Social Media for Law Firms: 10 Best Practices


Social media has been in the spotlight in the past few years, with the average person spending about two hours every day scrolling through posts. Therefore, if you want to get your account out there, the best way to do so is through social media. Below are some practices for law firms, to make sure users stop scrolling and read your posts.

1. Connect with Clients in Their Location

When you are posting on social media, you need to connect with the client in their location. For example, if you are a Carrollton personal injury attorney, you need to reach out to people living in Carrollton or at least in neighboring cities of Texas. If you post in California groups, for example, the chances of you being contacted are very low. 

2. Set a Schedule

People are typically creatures of habit, so they often log onto social media at different times of the day, different times of the month. For example, a post made at 12 PM on a Friday has a better chance of being seen than a post made at 12 AM on a Monday. Set a schedule and stick to it – because if you have followers, they will know when to look forward to your posts. 

3. Check Mentions

Knowledge is power, and knowing what others are saying about your law practice can help you get better. Most social media platforms have “mentions” that you can check, as well as hashtags. By keeping your eyes on their view of your company, you should be able to close the gap and improve customer experience.

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4. Keep an Eye on Competitors

As a lawyer, your own brand is not the only thing you need to worry about – you need to keep an eye on your competition as well. Follow them, interact with their posts (but don’t slander them), and see how they are faring in the social media context. This way, you can see for yourself where they are doing right or wrong, giving you improvement ideas for your own profile. 

5. Post Your Blog

Nowadays, most companies are investing their efforts in blogging, and there is a very good reason for that. Blogging content is non-salesy, and it helps people learn more about your trade, but without the actual CTAs. Even guest posts shared on your social media page can help raise awareness of your company.

6. Use the 70/30 Rule

When it comes to social media, there is a delicate balance that you have to maintain. The 70/30 rule is quite popular in the business field, law firms included. Implementing this rule means you will be posting 70% informational content, while 30% is promotional. You will essentially be active on social media and informing your followers about your business, but without accosting them too much.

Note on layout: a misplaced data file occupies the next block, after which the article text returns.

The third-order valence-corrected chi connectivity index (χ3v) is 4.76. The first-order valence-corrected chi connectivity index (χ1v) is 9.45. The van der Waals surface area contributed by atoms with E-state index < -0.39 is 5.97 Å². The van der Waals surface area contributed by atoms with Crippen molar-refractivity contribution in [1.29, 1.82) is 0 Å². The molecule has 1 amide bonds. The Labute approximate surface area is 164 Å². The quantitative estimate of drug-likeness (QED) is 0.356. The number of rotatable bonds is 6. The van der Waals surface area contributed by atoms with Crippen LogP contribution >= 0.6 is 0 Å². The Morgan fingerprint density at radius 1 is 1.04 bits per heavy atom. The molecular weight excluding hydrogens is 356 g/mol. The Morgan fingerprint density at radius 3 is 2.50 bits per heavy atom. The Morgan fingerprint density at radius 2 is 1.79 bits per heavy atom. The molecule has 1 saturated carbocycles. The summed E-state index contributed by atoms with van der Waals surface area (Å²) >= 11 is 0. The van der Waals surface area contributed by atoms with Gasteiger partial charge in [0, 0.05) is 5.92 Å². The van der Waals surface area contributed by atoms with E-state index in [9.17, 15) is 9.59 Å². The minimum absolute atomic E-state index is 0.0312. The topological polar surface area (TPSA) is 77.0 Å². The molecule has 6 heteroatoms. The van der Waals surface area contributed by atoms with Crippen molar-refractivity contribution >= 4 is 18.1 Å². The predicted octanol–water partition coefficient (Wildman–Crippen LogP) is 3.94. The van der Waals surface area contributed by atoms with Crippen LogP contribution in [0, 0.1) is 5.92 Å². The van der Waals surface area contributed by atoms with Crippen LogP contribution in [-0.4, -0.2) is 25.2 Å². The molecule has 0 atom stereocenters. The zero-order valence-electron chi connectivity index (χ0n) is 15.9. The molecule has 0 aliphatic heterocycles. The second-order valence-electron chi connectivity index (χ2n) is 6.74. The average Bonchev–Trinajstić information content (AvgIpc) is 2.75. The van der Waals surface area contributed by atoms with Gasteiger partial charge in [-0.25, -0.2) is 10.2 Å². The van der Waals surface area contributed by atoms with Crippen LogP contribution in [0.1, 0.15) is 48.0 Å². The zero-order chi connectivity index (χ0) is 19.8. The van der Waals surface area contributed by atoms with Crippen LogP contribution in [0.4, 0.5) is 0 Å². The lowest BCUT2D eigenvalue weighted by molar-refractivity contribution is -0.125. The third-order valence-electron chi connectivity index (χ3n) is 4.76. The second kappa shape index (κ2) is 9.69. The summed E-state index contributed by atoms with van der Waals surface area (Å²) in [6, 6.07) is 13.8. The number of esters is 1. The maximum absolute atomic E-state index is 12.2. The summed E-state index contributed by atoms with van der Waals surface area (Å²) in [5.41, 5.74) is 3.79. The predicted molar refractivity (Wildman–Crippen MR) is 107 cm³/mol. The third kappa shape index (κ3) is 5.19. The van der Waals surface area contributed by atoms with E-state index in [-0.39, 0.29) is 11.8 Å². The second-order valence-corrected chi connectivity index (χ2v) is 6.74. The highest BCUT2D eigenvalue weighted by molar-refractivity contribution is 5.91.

7. Promote Awareness

What you post can actually bring you clients. People are looking for professionals in order to solve their problems, and if they see a company with comprehensible blog posts, then it will raise their confidence and trust in the said brand. They want answers and reassurance, especially when it comes to legal matters, so by providing that information on social media as well, you will help build relationships.

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8. Create a Social Media Policy

There’s no telling when a social media crisis may occur, and things may go perfectly for months, even years. However, to prevent any unfortunate circumstances, you may want to implement a social media policy. For instance, if you have guests posting on your profile or tagging you, you might want to set an approval process as well. 

9. Use Hashtags

Many social media platforms, Instagram in particular, use hashtags in order to get their posts out there. This is why you may want to make sure that the hashtags you choose represent you as well. For instance, attorneys can hashtag the subject of the post, their expertise, and other tags that the user might find relevant. Bear in mind that Instagram also has hidden hashtags, but you might want to focus on the visible ones. 

10. Use Videos

As opposed to images, videos have a better chance of stopping people in their tracks to watch. This is because curiosity typically gets the best of us, and we feel compelled to watch. You can make an accessible video about legal topics, one that a non-lawyer can understand. You might want to ditch the jargon in this case. 

The Bottom Line

Social media is not likely to go away anytime soon, as everyone has become fairly reliant on it. As a law business, you need to learn how to use it to your advantage. Hopefully, our advice helped.

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